“About damn time,” he said as soon as they climbed out. He looked Toretto up and down. “You want to tell me what happened to the prisoner’s restraints, O’Conner?”
“The prisoner got tired of wearing them,” Toretto said. “I’m here, aren’t I?”
Hobbs’ eyes narrowed, but he didn’t push it. “All right. We’ve got four days left to prep this mission. Let’s get this bonding done.” He turned to march them inside.
Toretto said, “What if we don’t.”
Hobbs paused and turned back around. “Excuse me?”
“You heard me,” Toretto said. He jerked a thumb at Brian. “Your agent doesn’t want the bonding. This is a hell of a thing to shove down a guy’s throat. You really feel good about doing that to one of your own?”
Hobbs stalked right up to Toretto and loomed over him. “What I’m going to feel good about,” he said, menacing, “is rescuing twenty-eight hostages before they get fried extra-crispy.”
Toretto didn’t so much as bat an eye. “So let’s do that. Without the bonding.”
Brian stared at him, wondering what the hell Toretto was talking about. Hobbs paused, too, drawing back a little. “You need two drivers who are good, smart, and lucky as hell,” Toretto said. “You’ve got them. You need two drivers willing to risk everything to get those people out of there. You’ve got that, too. So put us in there and let us do the job.”
“If I wanted to run a suicide mission, I could’ve done it without either of you, Toretto,” Hobbs said.
“This ain’t a suicide mission,” Toretto said. “I’ve seen how O’Conner drives, and I know what I can do. We’ve got a real chance to get this done. I’m not saying it’s a guarantee, but it’s not a guarantee even if we are bonded. Hell, after a bonding you’re supposed to sit around for a month getting used to each other before you even try to do anything, from what I’ve heard.” Hobbs’ eyes narrowed, but he didn’t say anything. “But that’s not the point. You’ve got a right to ask a man to put his life on the line for this. To go out there and do his best to get those people out, live or die, take his chances. But that’s not what you’re doing. You’re asking us to give up all our chances, either way, just to get you odds you like better. It’s not right. Nobody deserves to be forced into this, not if they don’t want to.”
“You signed papers agreeing otherwise, Toretto,” Hobbs said.
“Yeah,” Toretto said. “I was staring twenty-five years of prison in the face. But as of four o’clock this morning I was a free man, and I’m still here instead of halfway to Mexico. Now, you can get a few guys to hold me down and put pills down my throat and make me do something I don’t want, to a guy who doesn’t want it either, and then expect us to follow your orders after. Or you can let us do our best.”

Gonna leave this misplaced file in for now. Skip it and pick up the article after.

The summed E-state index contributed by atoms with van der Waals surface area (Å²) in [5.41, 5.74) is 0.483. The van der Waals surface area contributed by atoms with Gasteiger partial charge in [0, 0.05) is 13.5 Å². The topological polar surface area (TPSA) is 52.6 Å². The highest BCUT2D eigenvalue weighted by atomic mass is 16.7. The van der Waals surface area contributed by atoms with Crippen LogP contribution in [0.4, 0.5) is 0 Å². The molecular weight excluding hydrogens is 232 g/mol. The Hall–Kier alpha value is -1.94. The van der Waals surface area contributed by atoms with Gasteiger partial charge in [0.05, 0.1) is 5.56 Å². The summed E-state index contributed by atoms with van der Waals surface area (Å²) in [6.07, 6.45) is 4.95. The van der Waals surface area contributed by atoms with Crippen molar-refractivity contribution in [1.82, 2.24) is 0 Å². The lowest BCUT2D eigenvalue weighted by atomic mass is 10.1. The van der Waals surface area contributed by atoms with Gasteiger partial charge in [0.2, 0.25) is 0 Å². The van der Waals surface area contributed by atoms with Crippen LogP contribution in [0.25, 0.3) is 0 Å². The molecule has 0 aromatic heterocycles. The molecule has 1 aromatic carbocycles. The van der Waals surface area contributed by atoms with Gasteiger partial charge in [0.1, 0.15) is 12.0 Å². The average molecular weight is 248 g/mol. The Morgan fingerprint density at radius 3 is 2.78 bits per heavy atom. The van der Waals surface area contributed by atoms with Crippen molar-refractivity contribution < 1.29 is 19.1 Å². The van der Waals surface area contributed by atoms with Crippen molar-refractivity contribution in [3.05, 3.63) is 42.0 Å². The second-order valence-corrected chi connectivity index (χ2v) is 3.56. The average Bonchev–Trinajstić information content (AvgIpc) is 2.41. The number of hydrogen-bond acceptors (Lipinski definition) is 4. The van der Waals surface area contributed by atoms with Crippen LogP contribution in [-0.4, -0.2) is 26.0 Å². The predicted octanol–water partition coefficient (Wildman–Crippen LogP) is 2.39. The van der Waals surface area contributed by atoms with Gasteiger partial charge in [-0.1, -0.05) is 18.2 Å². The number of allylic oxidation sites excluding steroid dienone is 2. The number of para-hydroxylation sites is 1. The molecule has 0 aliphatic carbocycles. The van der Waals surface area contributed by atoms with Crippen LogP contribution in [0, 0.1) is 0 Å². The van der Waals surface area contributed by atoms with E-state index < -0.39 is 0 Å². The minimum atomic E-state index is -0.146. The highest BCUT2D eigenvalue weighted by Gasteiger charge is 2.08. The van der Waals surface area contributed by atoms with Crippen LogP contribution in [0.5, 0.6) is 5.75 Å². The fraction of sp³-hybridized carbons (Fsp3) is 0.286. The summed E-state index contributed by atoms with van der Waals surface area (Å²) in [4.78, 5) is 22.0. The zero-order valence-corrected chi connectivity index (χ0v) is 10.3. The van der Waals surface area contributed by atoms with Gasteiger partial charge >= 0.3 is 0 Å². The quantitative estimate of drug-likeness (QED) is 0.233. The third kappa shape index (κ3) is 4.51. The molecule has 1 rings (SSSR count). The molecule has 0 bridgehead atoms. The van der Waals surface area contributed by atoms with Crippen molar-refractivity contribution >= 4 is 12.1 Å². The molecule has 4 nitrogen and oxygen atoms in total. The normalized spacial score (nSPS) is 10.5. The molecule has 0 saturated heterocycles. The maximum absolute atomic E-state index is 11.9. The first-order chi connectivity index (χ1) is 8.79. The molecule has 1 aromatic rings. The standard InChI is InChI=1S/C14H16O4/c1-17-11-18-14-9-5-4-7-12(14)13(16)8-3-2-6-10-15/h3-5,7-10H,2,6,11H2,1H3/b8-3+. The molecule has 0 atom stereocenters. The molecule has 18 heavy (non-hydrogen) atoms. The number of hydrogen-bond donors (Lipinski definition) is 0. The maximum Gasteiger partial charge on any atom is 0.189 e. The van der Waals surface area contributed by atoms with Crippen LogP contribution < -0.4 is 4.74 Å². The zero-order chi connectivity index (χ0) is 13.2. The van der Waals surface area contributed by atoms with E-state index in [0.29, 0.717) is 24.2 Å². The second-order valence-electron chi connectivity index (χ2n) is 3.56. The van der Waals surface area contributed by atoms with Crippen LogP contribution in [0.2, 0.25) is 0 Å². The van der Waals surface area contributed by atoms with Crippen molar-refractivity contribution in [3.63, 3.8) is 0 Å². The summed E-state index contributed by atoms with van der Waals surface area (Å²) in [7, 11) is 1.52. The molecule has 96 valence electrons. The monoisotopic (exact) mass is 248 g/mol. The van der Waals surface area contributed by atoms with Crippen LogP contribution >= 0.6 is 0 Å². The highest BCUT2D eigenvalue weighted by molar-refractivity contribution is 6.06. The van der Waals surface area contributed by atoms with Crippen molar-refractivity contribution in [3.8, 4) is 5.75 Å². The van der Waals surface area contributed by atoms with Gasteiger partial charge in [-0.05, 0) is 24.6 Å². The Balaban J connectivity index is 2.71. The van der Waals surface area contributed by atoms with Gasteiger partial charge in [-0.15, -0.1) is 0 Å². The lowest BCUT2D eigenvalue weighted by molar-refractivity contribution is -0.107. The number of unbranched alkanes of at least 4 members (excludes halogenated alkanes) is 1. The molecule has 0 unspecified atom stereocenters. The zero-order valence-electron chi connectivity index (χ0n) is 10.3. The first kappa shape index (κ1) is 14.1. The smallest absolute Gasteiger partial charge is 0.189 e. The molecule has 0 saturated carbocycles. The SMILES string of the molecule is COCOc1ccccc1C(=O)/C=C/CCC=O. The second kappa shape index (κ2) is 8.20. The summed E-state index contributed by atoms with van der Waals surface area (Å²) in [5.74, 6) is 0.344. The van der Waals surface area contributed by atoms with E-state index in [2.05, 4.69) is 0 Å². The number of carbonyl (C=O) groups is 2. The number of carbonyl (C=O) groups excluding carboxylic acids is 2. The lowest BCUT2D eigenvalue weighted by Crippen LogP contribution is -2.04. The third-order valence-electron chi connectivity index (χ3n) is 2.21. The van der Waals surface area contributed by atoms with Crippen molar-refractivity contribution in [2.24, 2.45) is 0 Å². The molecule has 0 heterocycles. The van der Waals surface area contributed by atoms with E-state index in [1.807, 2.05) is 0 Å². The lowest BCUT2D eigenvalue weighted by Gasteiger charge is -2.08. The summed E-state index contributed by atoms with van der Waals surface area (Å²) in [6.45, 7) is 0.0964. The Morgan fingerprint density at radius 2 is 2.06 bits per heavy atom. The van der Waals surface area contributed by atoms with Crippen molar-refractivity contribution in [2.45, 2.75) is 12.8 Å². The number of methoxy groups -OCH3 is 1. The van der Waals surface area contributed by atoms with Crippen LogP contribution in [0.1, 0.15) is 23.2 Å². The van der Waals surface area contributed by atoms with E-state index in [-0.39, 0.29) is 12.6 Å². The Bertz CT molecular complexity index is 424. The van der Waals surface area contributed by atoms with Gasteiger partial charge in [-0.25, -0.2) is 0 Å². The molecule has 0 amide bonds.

Hobbs looked hard at Brian, but Brian didn’t have shit for him. He was still staring at Toretto, who’d turned to face him. “Well, O’Conner?” Dom said. “Are you in for this? No bonding, no special edge. Just the two of us and the road.”
It was like firing off a pair of nitrous thrusters in the last three seconds of a race. “Yeah,” Brian said, a knot in his belly untying. “Hell, yeah.” He looked at Hobbs. “Hobbs, we’ll get it done.”
Hobbs folded his massive arms across his chest and scowled at them both. “The last thing I need on this mission is a pair of loose cannons flying around.”
“Yeah, well, you picked us both out,” Brian shot back. “What if that gets a boost from a bonding, too?”
“God help us all,” Hobbs said. He heaved a breath. “I hope like hell I’m not going to regret this.” He looked at them both hard. “Don’t make me regret this.”
“You won’t,” Toretto said.
Hobbs shook his head. “All right. Let’s get going.”
“Wait,” Brian said.
“My patience is running very thin, O’Conner,” Hobbs said.
“One more thing,” Brian said. “We do make it back from this, Toretto’s in the clear. Full pardon.”
Hobbs raised an eyebrow. “You think one mission wipes out twenty-five years’ jail time?”
“This one? Yeah,” Brian said. “I think this clears it to spare. Twenty-eight hostages, more than a life a year. Sounds fair to me.”
“And you’re just chock-full of good judgement,” Hobbs said. He eyed Toretto again and sighed. “Fine. Hell, I’d just as soon you have more of an incentive to get back. With those hostages. And now, we’re done. Get your asses in here and get to work.”
He stalked back inside the building. Brian fell in line with Dom as they followed Hobbs in. “I can’t believe you just busted out with that, man,” he said.
Dom shrugged a little. “Seemed right to me.”
“You know this is a really stupid idea,” Brian said. “We’re probably going to get pancaked right out of the plane.”